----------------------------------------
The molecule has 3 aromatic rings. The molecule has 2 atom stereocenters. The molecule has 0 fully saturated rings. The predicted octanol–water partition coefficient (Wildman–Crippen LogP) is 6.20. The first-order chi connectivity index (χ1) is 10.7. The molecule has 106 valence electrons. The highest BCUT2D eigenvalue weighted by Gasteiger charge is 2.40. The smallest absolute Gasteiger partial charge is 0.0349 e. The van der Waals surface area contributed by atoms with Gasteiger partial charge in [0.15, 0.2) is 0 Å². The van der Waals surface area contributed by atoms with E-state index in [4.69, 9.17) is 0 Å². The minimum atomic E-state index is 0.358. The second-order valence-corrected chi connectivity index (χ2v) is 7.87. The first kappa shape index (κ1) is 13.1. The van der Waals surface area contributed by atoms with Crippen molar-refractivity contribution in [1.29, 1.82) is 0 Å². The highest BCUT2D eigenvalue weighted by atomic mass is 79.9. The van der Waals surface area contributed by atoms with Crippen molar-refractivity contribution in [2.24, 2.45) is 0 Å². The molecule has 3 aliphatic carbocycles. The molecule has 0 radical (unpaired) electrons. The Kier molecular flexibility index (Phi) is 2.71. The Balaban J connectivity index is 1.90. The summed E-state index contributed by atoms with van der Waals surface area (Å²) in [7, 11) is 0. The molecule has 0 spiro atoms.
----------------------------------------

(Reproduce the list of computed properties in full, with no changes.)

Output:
The molecule has 3 aromatic rings. The molecule has 2 atom stereocenters. The molecule has 0 fully saturated rings. The predicted octanol–water partition coefficient (Wildman–Crippen LogP) is 6.20. The first-order chi connectivity index (χ1) is 10.7. The molecule has 106 valence electrons. The highest BCUT2D eigenvalue weighted by Gasteiger charge is 2.40. The smallest absolute Gasteiger partial charge is 0.0349 e. The van der Waals surface area contributed by atoms with Gasteiger partial charge in [0.15, 0.2) is 0 Å². The van der Waals surface area contributed by atoms with E-state index in [4.69, 9.17) is 0 Å². The minimum atomic E-state index is 0.358. The second-order valence-corrected chi connectivity index (χ2v) is 7.87. The first kappa shape index (κ1) is 13.1. The van der Waals surface area contributed by atoms with Crippen molar-refractivity contribution in [1.29, 1.82) is 0 Å². The highest BCUT2D eigenvalue weighted by atomic mass is 79.9. The van der Waals surface area contributed by atoms with Crippen molar-refractivity contribution in [2.24, 2.45) is 0 Å². The molecule has 3 aliphatic carbocycles. The molecule has 0 radical (unpaired) electrons. The Kier molecular flexibility index (Phi) is 2.71. The Balaban J connectivity index is 1.90. The summed E-state index contributed by atoms with van der Waals surface area (Å²) in [7, 11) is 0. The molecule has 0 spiro atoms.